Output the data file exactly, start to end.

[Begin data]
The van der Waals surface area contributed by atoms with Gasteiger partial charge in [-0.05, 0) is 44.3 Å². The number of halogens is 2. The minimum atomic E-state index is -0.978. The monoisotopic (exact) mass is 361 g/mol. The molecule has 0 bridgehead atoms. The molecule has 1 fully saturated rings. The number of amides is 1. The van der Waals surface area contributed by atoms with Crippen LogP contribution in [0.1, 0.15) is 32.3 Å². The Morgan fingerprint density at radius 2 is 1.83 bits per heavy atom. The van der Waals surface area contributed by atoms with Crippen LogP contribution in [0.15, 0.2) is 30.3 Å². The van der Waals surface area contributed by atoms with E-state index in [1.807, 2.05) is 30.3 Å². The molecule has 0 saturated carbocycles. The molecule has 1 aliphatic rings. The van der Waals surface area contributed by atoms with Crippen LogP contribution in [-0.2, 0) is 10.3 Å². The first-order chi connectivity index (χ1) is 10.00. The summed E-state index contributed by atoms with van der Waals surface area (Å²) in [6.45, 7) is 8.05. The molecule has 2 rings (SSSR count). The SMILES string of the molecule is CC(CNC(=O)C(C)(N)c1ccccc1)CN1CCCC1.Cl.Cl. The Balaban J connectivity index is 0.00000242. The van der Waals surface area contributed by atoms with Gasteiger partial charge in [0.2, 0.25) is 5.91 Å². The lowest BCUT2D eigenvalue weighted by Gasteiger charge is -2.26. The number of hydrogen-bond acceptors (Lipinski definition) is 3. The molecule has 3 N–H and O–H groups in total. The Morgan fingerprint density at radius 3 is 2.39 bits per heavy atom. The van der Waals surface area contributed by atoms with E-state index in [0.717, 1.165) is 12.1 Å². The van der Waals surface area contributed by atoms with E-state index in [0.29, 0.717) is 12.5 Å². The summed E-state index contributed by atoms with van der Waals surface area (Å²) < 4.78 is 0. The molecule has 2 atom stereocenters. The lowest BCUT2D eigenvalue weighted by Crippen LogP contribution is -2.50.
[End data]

The van der Waals surface area contributed by atoms with Gasteiger partial charge in [-0.05, 0) is 44.3 Å². The number of halogens is 2. The minimum atomic E-state index is -0.978. The monoisotopic (exact) mass is 361 g/mol. The molecule has 0 bridgehead atoms. The molecule has 1 fully saturated rings. The number of amides is 1. The van der Waals surface area contributed by atoms with Crippen LogP contribution in [0.1, 0.15) is 32.3 Å². The Morgan fingerprint density at radius 2 is 1.83 bits per heavy atom. The van der Waals surface area contributed by atoms with Crippen LogP contribution in [0.15, 0.2) is 30.3 Å². The van der Waals surface area contributed by atoms with E-state index in [1.807, 2.05) is 30.3 Å². The molecule has 0 saturated carbocycles. The molecule has 1 aliphatic rings. The van der Waals surface area contributed by atoms with Crippen LogP contribution in [-0.2, 0) is 10.3 Å². The first-order chi connectivity index (χ1) is 10.00. The summed E-state index contributed by atoms with van der Waals surface area (Å²) in [6.45, 7) is 8.05. The molecule has 2 rings (SSSR count). The SMILES string of the molecule is CC(CNC(=O)C(C)(N)c1ccccc1)CN1CCCC1.Cl.Cl. The Balaban J connectivity index is 0.00000242. The van der Waals surface area contributed by atoms with Gasteiger partial charge in [0.2, 0.25) is 5.91 Å². The lowest BCUT2D eigenvalue weighted by Gasteiger charge is -2.26. The number of hydrogen-bond acceptors (Lipinski definition) is 3. The molecule has 3 N–H and O–H groups in total. The Morgan fingerprint density at radius 3 is 2.39 bits per heavy atom. The van der Waals surface area contributed by atoms with E-state index in [0.717, 1.165) is 12.1 Å². The van der Waals surface area contributed by atoms with E-state index in [0.29, 0.717) is 12.5 Å². The summed E-state index contributed by atoms with van der Waals surface area (Å²) < 4.78 is 0. The molecule has 2 atom stereocenters. The lowest BCUT2D eigenvalue weighted by Crippen LogP contribution is -2.50.